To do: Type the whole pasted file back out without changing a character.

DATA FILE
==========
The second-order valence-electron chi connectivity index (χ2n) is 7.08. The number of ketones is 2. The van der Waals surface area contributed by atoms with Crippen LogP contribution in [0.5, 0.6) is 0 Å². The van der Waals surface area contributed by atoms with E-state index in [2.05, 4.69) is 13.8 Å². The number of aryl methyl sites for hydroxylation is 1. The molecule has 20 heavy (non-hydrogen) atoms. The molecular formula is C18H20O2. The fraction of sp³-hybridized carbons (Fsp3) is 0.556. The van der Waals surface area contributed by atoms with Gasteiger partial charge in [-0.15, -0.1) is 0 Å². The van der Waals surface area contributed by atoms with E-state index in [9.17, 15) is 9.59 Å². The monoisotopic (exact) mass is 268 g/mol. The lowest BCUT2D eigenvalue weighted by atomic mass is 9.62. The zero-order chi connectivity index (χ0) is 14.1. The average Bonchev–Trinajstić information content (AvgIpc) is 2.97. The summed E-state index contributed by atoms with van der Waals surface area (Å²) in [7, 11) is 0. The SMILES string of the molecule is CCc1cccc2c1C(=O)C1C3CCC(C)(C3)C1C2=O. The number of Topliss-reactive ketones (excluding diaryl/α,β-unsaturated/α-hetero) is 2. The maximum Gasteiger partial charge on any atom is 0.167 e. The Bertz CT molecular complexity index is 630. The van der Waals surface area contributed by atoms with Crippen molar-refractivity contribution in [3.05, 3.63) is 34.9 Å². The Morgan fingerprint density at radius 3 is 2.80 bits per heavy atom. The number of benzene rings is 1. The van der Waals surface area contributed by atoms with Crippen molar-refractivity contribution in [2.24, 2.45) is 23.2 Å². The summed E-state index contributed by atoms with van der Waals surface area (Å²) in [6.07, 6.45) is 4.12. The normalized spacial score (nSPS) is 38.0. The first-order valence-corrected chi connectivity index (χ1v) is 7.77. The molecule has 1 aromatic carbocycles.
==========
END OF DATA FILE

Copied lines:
The second-order valence-electron chi connectivity index (χ2n) is 7.08. The number of ketones is 2. The van der Waals surface area contributed by atoms with Crippen LogP contribution in [0.5, 0.6) is 0 Å². The van der Waals surface area contributed by atoms with E-state index in [2.05, 4.69) is 13.8 Å². The number of aryl methyl sites for hydroxylation is 1. The molecule has 20 heavy (non-hydrogen) atoms. The molecular formula is C18H20O2. The fraction of sp³-hybridized carbons (Fsp3) is 0.556. The van der Waals surface area contributed by atoms with Gasteiger partial charge in [-0.15, -0.1) is 0 Å². The van der Waals surface area contributed by atoms with E-state index in [9.17, 15) is 9.59 Å². The monoisotopic (exact) mass is 268 g/mol. The lowest BCUT2D eigenvalue weighted by atomic mass is 9.62. The zero-order chi connectivity index (χ0) is 14.1. The average Bonchev–Trinajstić information content (AvgIpc) is 2.97. The summed E-state index contributed by atoms with van der Waals surface area (Å²) in [7, 11) is 0. The SMILES string of the molecule is CCc1cccc2c1C(=O)C1C3CCC(C)(C3)C1C2=O. The number of Topliss-reactive ketones (excluding diaryl/α,β-unsaturated/α-hetero) is 2. The maximum Gasteiger partial charge on any atom is 0.167 e. The Bertz CT molecular complexity index is 630. The van der Waals surface area contributed by atoms with Crippen molar-refractivity contribution in [3.05, 3.63) is 34.9 Å². The Morgan fingerprint density at radius 3 is 2.80 bits per heavy atom. The number of benzene rings is 1. The van der Waals surface area contributed by atoms with Crippen molar-refractivity contribution in [2.24, 2.45) is 23.2 Å². The summed E-state index contributed by atoms with van der Waals surface area (Å²) in [6.07, 6.45) is 4.12. The normalized spacial score (nSPS) is 38.0. The first-order valence-corrected chi connectivity index (χ1v) is 7.77. The molecule has 1 aromatic carbocycles.